As cancer cells progress, they accumulate hundreds and even thousands of genetic and epigenetic changes, resulting in protein expression profiles that are radically different from that of healthy cells. But despite their heavily mutated proteome, cancer cells can evade recognition and attack by the immune system.
Immunotherapies, particularly checkpoint inhibitors that reinvigorate exhausted T cells, have revolutionized the treatment of certain forms of cancer. These breakthrough therapies have resulted in unprecedented response rates for some patients. Unfortunately, most cancers fail to respond to immunotherapies and new strategies are therefore needed to realize their full potential.
A team of cancer biologists including members of the laboratories of David H. Koch Professor of Biology Tyler Jacks, director of the Koch Institute for Integrative Cancer Research at MIT, and fellow Koch Institute member Forest White, the Ned C. and Janet Bemis Rice Professor and member of the MIT Center for Precision Cancer Medicine, took a complementary approach to boosting the immune system.
Although cancer cells are rife with mutant proteins, few of those proteins appear on a cell’s surface, where they can be recognized by immune cells. The researchers repurposed a well-studied class of anti-cancer drugs, heat shock protein 90 (HSP90) inhibitors, that make cancer cells easier to recognize by revealing their mutant proteomes.
Many HSP90 inhibitors have been studied extensively for the past several decades as potential cancer treatments. HSP90 protects the folded structure of a number of proteins when cells undergo stress, and in cancer cells plays an important role in stabilizing protein structure undermined by pervasive mutations. However, despite promising preclinical evidence, HSP90 inhibitors have produced discouraging outcomes in clinical trials, and none have achieved FDA approval.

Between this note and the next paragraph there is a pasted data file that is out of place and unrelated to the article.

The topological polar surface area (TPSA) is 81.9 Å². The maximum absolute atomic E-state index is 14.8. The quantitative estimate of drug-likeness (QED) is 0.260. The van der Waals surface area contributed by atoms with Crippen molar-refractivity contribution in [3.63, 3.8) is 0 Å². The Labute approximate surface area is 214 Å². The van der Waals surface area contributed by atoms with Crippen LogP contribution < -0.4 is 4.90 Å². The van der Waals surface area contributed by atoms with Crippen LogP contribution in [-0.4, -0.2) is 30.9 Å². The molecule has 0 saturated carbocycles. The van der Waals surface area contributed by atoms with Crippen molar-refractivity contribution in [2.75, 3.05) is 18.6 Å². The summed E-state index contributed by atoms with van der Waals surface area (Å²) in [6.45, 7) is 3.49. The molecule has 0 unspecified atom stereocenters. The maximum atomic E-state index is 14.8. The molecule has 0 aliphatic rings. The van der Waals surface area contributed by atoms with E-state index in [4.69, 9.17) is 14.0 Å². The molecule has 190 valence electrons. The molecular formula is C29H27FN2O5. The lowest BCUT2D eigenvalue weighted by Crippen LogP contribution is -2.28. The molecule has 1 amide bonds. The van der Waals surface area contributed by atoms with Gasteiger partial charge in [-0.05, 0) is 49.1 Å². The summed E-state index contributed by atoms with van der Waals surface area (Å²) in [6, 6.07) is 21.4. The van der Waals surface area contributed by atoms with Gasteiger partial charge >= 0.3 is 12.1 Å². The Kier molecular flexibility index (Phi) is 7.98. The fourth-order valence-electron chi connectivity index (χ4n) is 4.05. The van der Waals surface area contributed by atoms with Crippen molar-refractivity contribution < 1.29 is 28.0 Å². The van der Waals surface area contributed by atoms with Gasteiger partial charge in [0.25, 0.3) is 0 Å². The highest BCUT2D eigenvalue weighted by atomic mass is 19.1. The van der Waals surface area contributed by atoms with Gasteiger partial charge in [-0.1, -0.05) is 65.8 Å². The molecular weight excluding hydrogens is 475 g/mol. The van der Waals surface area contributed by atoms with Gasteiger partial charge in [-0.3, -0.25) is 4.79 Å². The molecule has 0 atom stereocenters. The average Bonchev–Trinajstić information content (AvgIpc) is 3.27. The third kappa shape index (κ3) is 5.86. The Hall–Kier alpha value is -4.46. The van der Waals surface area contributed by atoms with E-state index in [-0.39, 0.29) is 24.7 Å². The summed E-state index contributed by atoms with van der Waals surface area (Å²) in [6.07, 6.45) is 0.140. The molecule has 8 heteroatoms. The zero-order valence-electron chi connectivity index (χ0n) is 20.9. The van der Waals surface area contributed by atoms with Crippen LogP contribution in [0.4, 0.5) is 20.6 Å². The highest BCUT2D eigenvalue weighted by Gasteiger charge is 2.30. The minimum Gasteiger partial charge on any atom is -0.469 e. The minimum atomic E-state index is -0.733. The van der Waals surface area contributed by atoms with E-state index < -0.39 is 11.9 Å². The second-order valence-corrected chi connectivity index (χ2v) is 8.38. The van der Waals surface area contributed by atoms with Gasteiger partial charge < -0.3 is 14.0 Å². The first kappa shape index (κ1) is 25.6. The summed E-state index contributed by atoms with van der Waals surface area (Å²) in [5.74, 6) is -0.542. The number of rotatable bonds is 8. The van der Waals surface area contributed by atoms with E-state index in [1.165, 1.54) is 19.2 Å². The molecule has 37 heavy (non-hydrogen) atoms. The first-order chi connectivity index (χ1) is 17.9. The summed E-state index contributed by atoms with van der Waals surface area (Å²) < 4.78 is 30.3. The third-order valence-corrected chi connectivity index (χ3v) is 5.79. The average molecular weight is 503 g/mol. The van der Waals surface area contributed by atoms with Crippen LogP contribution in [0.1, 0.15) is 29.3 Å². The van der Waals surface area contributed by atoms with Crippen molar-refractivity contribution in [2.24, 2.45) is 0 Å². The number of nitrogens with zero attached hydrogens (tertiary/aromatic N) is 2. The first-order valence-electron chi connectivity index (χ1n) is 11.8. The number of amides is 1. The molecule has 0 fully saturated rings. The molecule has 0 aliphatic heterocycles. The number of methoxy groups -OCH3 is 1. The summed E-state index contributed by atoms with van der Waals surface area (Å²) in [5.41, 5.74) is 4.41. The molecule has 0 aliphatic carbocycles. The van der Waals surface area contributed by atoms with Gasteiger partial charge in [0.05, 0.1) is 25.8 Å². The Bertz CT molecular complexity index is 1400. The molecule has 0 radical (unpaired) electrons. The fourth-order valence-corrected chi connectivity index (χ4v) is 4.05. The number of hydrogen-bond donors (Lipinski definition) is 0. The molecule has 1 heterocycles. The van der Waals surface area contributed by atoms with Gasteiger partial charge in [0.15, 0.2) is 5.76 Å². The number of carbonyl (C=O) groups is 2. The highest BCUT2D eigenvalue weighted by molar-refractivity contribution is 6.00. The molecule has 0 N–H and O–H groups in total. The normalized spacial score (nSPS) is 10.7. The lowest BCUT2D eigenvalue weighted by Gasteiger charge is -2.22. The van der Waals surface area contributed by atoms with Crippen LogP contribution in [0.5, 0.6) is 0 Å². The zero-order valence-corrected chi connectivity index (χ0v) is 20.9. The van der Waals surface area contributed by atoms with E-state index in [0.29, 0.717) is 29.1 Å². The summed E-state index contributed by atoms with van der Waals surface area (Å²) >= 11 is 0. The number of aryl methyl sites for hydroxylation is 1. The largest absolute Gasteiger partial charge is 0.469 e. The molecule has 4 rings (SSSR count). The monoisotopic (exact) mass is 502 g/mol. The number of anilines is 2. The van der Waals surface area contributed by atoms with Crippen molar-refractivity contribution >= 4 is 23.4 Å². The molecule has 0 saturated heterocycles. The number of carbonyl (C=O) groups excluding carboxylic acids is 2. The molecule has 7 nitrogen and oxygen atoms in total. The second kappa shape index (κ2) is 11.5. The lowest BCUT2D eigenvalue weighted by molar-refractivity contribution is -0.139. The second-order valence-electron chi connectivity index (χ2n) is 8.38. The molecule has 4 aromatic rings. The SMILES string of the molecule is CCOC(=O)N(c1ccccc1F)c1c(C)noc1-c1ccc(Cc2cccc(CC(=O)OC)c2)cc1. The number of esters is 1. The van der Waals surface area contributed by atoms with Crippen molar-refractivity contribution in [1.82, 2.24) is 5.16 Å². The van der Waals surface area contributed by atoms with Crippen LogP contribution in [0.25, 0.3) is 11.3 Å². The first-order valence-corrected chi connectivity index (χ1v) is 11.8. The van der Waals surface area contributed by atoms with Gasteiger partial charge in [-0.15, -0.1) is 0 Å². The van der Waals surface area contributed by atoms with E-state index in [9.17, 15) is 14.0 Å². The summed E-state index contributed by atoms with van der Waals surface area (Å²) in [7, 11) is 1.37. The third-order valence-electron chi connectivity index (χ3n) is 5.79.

In a study appearing in Clinical Cancer Research, the researchers identified a potential reason behind those disappointing results. HSP90 inhibitors have only been clinically tested at bolus doses—intermittent, large doses—that often result in unwanted side effects in patients.
RNA profiling of human clinical samples and cultured cancer cell lines revealed that this bolus-dosing schedule results in the profound suppression of immune activity as well as the activation of heat shock factor 1 protein (HSF1). Not only does HSF1 activate the cell’s heat shock response, which counteracts the effect of the HSP90 inhibitor, but it is known to be a powerful enabler of cancer cell malignancy.
In striking contrast, the researchers used cancer mouse models with intact immune systems to show that sustained, low-level dosing of HSP90 inhibitors avoids triggering both the heat shock response and the immunosuppression associated with high doses.
Using a method devised by the White lab that combines mass spectrometry-based proteomics and computational modeling, the researchers discovered that the new dosing regimen increased the number and diversity of peptides (protein fragments) on the cell surface. These peptides, which the team found to be released by HSP90 during sustained low-level inhibition, were then free to be taken up by the cell’s antigen-presenting machinery and used to flag patrolling immune cells.
“These results connect a fundamental aspect of cell biology—protein folding—to anti-tumor immune responses” says lead author Alex Jaeger, a postdoctoral fellow in the Jacks lab and a former member of the laboratory of the late MIT biologist and Professor Susan Lindquist, whose work inspired the study’s HSP90 dosing scheule. “Hopefully, our findings can reinvigorate interest in HSP90 inhibition as a complementary approach for immunotherapy.”
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